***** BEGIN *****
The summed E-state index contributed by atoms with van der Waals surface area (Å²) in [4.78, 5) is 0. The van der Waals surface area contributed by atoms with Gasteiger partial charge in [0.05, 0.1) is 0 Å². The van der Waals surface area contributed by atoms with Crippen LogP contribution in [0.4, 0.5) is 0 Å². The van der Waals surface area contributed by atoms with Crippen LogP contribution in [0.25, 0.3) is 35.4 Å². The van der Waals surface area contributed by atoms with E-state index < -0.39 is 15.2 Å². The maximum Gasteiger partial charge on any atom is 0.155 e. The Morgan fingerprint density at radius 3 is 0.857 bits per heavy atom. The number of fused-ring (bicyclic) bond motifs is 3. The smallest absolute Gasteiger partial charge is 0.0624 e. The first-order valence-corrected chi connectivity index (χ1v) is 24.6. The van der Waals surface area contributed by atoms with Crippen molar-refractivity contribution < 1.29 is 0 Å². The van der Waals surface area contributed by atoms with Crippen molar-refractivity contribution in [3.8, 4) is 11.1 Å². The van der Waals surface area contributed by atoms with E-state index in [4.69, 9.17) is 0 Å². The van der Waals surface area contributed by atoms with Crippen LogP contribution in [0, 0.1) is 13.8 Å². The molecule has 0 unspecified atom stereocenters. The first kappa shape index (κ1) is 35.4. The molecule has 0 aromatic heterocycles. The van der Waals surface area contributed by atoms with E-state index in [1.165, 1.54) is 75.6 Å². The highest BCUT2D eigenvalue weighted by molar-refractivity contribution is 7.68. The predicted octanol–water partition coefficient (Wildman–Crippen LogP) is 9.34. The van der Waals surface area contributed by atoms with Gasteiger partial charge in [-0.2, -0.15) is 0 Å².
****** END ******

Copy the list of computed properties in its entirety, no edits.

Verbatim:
The summed E-state index contributed by atoms with van der Waals surface area (Å²) in [4.78, 5) is 0. The van der Waals surface area contributed by atoms with Gasteiger partial charge in [0.05, 0.1) is 0 Å². The van der Waals surface area contributed by atoms with Crippen LogP contribution in [0.4, 0.5) is 0 Å². The van der Waals surface area contributed by atoms with Crippen LogP contribution in [0.25, 0.3) is 35.4 Å². The van der Waals surface area contributed by atoms with E-state index < -0.39 is 15.2 Å². The maximum Gasteiger partial charge on any atom is 0.155 e. The Morgan fingerprint density at radius 3 is 0.857 bits per heavy atom. The number of fused-ring (bicyclic) bond motifs is 3. The smallest absolute Gasteiger partial charge is 0.0624 e. The first-order valence-corrected chi connectivity index (χ1v) is 24.6. The van der Waals surface area contributed by atoms with Crippen molar-refractivity contribution < 1.29 is 0 Å². The van der Waals surface area contributed by atoms with Crippen molar-refractivity contribution in [3.8, 4) is 11.1 Å². The van der Waals surface area contributed by atoms with E-state index in [4.69, 9.17) is 0 Å². The van der Waals surface area contributed by atoms with Crippen LogP contribution in [0, 0.1) is 13.8 Å². The molecule has 0 unspecified atom stereocenters. The first kappa shape index (κ1) is 35.4. The molecule has 0 aromatic heterocycles. The van der Waals surface area contributed by atoms with E-state index in [1.165, 1.54) is 75.6 Å². The highest BCUT2D eigenvalue weighted by molar-refractivity contribution is 7.68. The predicted octanol–water partition coefficient (Wildman–Crippen LogP) is 9.34. The van der Waals surface area contributed by atoms with Gasteiger partial charge in [-0.2, -0.15) is 0 Å².